variations on the same theme - adaptive central heating and climate

control systems, self-closing blinds, intelligent burglar alarms, video

recorders that scan the airwaves for programmes likely to interest you

and minimise the interruptions from the commercial breaks, phones that

track your movements round the house so that the handset nearest to you

is the only one that rings.



And what does this mean for advertisers? For a start, the way we buy

houses and their contents will probably change. The pre-configured house

or apartment will become a new mine of super-commodity - more expensive

than a car, of course, but subject to the same manufacturing disciplines

and consumer pressure.



Once upon a time, for example, you bought a car and then made a separate

decision about buying and installing an in-car hi-fi system. Now all

cars come with built-in hi-fi. At present, you buy a house and install

your own hi-fi system, burglar alarm and computer networking. In the

future, houses will come with all that stuff built in .



House buyers will become more fickle and amenable to marketing. They

will respond to companies that can offer them dwellings customised to

their lifestyles, and will be capable of being easily reconfigured or

extended as circumstances change.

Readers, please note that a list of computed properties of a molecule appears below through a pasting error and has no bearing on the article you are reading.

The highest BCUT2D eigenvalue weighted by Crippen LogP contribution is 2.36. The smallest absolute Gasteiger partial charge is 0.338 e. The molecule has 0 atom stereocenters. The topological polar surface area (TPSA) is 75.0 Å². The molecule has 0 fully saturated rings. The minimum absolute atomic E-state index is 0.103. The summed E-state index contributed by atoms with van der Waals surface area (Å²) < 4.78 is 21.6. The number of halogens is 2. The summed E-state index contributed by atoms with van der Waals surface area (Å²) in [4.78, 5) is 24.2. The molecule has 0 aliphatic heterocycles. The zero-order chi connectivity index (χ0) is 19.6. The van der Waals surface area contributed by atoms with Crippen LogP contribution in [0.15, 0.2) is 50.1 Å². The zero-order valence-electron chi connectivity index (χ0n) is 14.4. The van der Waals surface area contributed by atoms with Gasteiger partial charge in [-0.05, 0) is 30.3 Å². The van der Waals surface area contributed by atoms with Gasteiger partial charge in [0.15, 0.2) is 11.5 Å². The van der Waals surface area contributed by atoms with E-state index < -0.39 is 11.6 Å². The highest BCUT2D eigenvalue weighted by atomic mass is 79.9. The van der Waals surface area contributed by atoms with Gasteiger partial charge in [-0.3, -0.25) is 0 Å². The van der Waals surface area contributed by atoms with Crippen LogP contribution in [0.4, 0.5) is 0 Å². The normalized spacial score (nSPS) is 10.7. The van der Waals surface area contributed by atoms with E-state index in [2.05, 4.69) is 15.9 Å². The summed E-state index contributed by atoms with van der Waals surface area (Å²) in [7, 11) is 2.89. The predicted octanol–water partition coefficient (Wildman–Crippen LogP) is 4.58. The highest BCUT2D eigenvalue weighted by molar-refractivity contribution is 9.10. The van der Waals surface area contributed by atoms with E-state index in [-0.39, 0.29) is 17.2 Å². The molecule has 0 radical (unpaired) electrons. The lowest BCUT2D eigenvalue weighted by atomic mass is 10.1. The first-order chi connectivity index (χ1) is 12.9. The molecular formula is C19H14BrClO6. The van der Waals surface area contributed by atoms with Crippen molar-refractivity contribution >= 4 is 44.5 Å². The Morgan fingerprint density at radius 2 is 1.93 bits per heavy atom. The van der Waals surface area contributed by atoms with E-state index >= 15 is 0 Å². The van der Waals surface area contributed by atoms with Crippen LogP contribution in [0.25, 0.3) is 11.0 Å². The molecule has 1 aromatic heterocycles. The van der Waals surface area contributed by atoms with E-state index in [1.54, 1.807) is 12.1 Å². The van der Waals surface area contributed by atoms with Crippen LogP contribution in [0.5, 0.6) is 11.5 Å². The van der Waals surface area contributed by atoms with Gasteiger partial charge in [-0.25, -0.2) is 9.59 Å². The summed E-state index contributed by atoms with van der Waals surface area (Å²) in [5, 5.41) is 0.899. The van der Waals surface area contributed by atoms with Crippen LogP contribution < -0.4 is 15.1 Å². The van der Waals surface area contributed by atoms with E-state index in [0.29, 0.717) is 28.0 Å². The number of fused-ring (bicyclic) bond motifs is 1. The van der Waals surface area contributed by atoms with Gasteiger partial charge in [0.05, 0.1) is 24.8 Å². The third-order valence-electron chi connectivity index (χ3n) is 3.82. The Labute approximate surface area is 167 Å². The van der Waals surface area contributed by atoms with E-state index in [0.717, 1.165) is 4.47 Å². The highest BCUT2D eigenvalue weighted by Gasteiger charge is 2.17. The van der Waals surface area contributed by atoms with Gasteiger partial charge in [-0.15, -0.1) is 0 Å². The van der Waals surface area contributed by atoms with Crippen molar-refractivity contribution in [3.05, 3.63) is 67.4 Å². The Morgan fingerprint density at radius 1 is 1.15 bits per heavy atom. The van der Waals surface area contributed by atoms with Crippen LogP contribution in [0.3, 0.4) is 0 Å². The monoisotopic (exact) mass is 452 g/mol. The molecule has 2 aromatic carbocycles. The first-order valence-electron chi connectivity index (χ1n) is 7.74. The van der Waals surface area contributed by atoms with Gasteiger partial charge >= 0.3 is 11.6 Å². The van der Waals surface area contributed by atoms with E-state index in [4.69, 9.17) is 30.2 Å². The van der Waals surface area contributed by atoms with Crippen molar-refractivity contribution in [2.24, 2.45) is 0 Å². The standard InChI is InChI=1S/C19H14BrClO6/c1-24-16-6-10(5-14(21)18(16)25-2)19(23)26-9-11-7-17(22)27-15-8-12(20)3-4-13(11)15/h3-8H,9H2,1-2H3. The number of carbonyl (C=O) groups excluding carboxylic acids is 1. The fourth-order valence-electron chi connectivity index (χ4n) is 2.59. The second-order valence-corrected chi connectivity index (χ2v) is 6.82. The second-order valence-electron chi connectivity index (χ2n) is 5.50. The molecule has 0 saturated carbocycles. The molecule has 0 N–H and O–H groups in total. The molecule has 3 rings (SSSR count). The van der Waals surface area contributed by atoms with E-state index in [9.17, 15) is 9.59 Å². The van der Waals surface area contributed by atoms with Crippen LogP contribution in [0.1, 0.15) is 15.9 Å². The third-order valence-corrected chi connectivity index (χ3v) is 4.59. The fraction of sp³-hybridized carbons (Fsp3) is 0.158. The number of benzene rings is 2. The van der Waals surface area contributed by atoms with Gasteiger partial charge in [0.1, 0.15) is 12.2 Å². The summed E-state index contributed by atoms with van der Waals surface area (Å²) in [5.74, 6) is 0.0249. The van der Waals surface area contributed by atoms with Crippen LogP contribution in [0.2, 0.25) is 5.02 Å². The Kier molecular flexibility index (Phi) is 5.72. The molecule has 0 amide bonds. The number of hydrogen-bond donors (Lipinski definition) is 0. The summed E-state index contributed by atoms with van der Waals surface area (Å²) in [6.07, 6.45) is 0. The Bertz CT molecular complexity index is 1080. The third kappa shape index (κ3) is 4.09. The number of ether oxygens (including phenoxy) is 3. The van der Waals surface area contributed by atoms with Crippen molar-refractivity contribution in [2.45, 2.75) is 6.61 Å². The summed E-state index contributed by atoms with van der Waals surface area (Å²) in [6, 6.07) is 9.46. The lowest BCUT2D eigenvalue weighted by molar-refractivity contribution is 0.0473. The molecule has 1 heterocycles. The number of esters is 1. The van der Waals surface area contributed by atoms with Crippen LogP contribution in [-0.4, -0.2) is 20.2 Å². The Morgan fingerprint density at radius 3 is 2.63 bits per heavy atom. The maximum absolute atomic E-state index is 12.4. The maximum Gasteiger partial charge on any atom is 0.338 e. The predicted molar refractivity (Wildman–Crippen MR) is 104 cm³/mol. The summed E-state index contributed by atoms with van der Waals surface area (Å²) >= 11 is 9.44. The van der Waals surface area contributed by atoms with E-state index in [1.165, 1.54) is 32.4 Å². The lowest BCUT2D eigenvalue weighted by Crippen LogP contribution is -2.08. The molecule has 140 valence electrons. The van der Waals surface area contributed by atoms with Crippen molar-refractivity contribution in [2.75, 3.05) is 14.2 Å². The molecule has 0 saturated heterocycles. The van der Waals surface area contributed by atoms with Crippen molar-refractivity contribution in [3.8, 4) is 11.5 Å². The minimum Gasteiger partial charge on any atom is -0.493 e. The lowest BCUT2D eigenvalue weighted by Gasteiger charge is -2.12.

As for those every-day household purchases, TV technology that can

screen out many commercial messages will mean we're less easy to reach

for advertisers.



At the same time, if our fridges can order food direct for us, or if

we're ordering electronically via the web, impulse purchasing is less

likely and we'll be more immune from special offers, in-store promotions

or new countlines and packaging.



All of which will make agencies' jobs more difficult and the emphasis is

likely to switch more heavily to individually targeted commercial

communication, tailored to the individual's lifestyle and demographic.

So while technology will make our everyday lives easier, it will make

the job of advertising to us rather more difficult.



- John Naughton is the chairman of RAB-eye, an independent think-tank